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PostPosted: Wed Feb 20, 2008 12:21 pm 
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Location: Malmö, Sweden
Well seems as if i gotta get that software if yeat dont have it!

Going to start shooting my "potencial" HDR images in RAW, as most of the time i shoot in jpg, quite the shame when i now think about it cuz i got some great images take i unfortunetly took in jpg

As i have the D40x when i place the cam on "P" i cannot adjust the shutter speed because this is done automaticly, but of course it can be done in "M" but i will have to learn a bit more to knw what the perefect settings are for certain conditions

is there a general rule for the shutter speed for certain occasion that you could give me a tip on.

Thanx Zorro

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PostPosted: Wed Feb 20, 2008 12:35 pm 
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Photography's a balancing act really. There's no optimum shutter speed just as there's no optimum aperture. It all depends on your chosen subject. For HDR you need to decide on the aperture first. i.e. how much, front to back, needs to be focussed? Once you decide that you need to check just how slow that's going to make the longest exposure. This is important as shooting hand-held has obvious limitations due to camera-shake. If you're using a tripod then this doesn't really apply but you will need to take subject motion into account. Clouds can move a surprising distance in the time it takes to get three exposures. If this is an issue then you need to choose a larger aperture. This will reduce the shutter speed times but alas will also reduce the subsequent depth of field in the image. Swings and roundabouts really.

Try your camera in "A" mode and set the aperture to f8 or thereabouts. Switch off AutoISO and choose 100 or 200.

Good luck.

Zorro 8)

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PostPosted: Thu Feb 21, 2008 1:39 pm 
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Thanx zorro,

now i just gotta wait for the sun to come out...its bull quite som dull and depressing weather these pasts days!

Update: i shot some images last night, this was my first shot at HDR really that whent all the way and i can say its the closes thing i have to a real HDR image, but there is quite a lot of noise on the image could be that the conditoins that i shot in wherent really good for HDR. Semms as if i got some "dust/dirt" on my camera but i dont knw where, i have to find it and give at a clean

lets try this linking thing

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PostPosted: Mon Aug 18, 2008 2:40 pm 
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Hi folks,

This thread has been one of the highlights (sic) of our forum but scanning through it I see that a significant number of the images are no longer available.

If any members so affected would like to restore their posts to their former glory then please consider "editing" your posts to update the image links.

Thank you. 8)

Bob.

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PostPosted: Wed Aug 20, 2008 12:04 pm 
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Hi folks,

It maybe be stated before but, as far as I know, a camera sensor covers 4-5 EV while the human eye covers ~9EV. So, setting AEB to +/-2EV will give the ~9EV coverage for tha HDR photo.

Quote:
Information stored in high dynamic range images usually corresponds to the physical values of luminance or radiance that can be observed in the real world. This is different from traditional digital images, which represent colors that should appear on a monitor or a paper print. Therefore, HDR image formats are often called "scene-referred", in contrast to traditional digital images, which are "device-referred" or "output-referred". Furthermore, traditional images are usually encoded for the human visual system (maximizing the visual information stored in the fixed number of bits), which is usually called "gamma encoding" or "gamma correction". The values stored for HDR images are often linear, which means that they represent relative or absolute values of radiance or luminance (gamma 1.0).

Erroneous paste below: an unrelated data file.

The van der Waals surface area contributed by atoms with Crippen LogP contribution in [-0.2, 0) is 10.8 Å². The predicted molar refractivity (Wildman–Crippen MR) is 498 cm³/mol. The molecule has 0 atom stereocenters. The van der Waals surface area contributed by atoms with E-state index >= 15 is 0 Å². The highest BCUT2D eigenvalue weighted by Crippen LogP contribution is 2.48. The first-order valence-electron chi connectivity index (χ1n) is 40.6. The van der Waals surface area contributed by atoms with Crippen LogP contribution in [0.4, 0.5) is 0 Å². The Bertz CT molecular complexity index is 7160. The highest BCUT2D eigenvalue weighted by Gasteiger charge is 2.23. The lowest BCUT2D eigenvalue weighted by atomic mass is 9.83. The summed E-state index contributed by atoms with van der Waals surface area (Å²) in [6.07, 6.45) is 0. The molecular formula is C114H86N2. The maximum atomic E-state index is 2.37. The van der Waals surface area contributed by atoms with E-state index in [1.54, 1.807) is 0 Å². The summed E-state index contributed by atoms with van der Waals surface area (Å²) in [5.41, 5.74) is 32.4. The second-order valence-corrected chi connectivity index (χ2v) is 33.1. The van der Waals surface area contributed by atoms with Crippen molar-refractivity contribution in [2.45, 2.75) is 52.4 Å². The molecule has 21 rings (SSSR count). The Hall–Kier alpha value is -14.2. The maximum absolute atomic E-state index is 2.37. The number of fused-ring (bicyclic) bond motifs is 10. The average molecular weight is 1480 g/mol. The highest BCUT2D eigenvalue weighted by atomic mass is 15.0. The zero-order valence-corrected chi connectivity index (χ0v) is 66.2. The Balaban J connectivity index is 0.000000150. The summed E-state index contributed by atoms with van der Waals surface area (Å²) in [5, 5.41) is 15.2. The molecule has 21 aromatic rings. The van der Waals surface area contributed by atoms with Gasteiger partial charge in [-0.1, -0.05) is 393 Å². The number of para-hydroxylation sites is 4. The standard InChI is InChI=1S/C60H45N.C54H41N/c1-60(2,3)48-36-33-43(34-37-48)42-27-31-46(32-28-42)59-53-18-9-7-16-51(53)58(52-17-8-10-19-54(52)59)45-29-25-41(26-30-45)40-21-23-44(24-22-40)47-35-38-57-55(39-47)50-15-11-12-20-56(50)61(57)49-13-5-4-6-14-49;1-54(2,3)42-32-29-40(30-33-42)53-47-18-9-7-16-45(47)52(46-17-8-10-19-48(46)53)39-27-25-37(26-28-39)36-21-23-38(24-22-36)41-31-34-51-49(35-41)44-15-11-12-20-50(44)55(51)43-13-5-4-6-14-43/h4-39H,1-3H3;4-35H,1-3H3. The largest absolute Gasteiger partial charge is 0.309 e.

HDR images require a higher number of bits per color channel than traditional images, both because of the linear encoding and because they need to represent values from 10^−4 to 10^8 (the range of visible luminance values) or more. 16-bit ("half precision") or 32-bit floating point numbers are often used to represent HDR pixels. However, when the appropriate transfer function is used, HDR pixels for some applications can be represented with as few as 10–12 bits for luminance and 8 bits for chrominance without introducing any visible quantization artifacts.

One problem with HDR has always been in viewing the images. Typical computer monitors (CRTs, LCDs), prints, and other methods of displaying images only have a limited dynamic range. Thus various methods of converting HDR images into a viewable format have been developed, generally called "tone mapping".

Early methods of tone mapping were simple. They simply showed a "window" of the entire dynamic range, clipping to set minimum and maximum values. However, more recent methods have attempted to compress the dynamic range into one reproducible by the intended display device. The more complex methods tap into research on how the human eye and visual cortex perceive a scene, trying to show the whole dynamic range while retaining realistic colour and contrast.

Images with too much "HDR" processing have their range over-compressed, creating a surreal low-dynamic-range rendering of a high-dynamic-range scene.


Hope that helped, at least a bit!
Cheers,
HNV

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